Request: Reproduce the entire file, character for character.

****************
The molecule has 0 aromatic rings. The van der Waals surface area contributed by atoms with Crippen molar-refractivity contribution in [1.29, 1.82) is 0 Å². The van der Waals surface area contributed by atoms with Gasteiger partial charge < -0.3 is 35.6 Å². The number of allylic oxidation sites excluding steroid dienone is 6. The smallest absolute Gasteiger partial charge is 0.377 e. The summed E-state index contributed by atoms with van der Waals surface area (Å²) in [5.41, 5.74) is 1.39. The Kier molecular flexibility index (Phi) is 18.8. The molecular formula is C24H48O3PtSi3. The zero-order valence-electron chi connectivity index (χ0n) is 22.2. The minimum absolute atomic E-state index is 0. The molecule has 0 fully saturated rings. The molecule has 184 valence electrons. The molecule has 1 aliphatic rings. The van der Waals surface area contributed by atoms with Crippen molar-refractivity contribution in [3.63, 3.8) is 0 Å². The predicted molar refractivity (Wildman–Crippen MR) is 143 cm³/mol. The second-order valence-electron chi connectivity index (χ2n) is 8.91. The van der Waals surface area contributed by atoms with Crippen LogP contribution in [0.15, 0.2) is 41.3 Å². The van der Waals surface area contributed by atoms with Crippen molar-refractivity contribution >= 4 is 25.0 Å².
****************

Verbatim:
The molecule has 0 aromatic rings. The van der Waals surface area contributed by atoms with Crippen molar-refractivity contribution in [1.29, 1.82) is 0 Å². The van der Waals surface area contributed by atoms with Gasteiger partial charge < -0.3 is 35.6 Å². The number of allylic oxidation sites excluding steroid dienone is 6. The smallest absolute Gasteiger partial charge is 0.377 e. The summed E-state index contributed by atoms with van der Waals surface area (Å²) in [5.41, 5.74) is 1.39. The Kier molecular flexibility index (Phi) is 18.8. The molecular formula is C24H48O3PtSi3. The zero-order valence-electron chi connectivity index (χ0n) is 22.2. The minimum absolute atomic E-state index is 0. The molecule has 0 fully saturated rings. The molecule has 184 valence electrons. The molecule has 1 aliphatic rings. The van der Waals surface area contributed by atoms with Crippen molar-refractivity contribution in [3.63, 3.8) is 0 Å². The predicted molar refractivity (Wildman–Crippen MR) is 143 cm³/mol. The second-order valence-electron chi connectivity index (χ2n) is 8.91. The van der Waals surface area contributed by atoms with Crippen LogP contribution in [0.15, 0.2) is 41.3 Å². The van der Waals surface area contributed by atoms with Crippen molar-refractivity contribution >= 4 is 25.0 Å².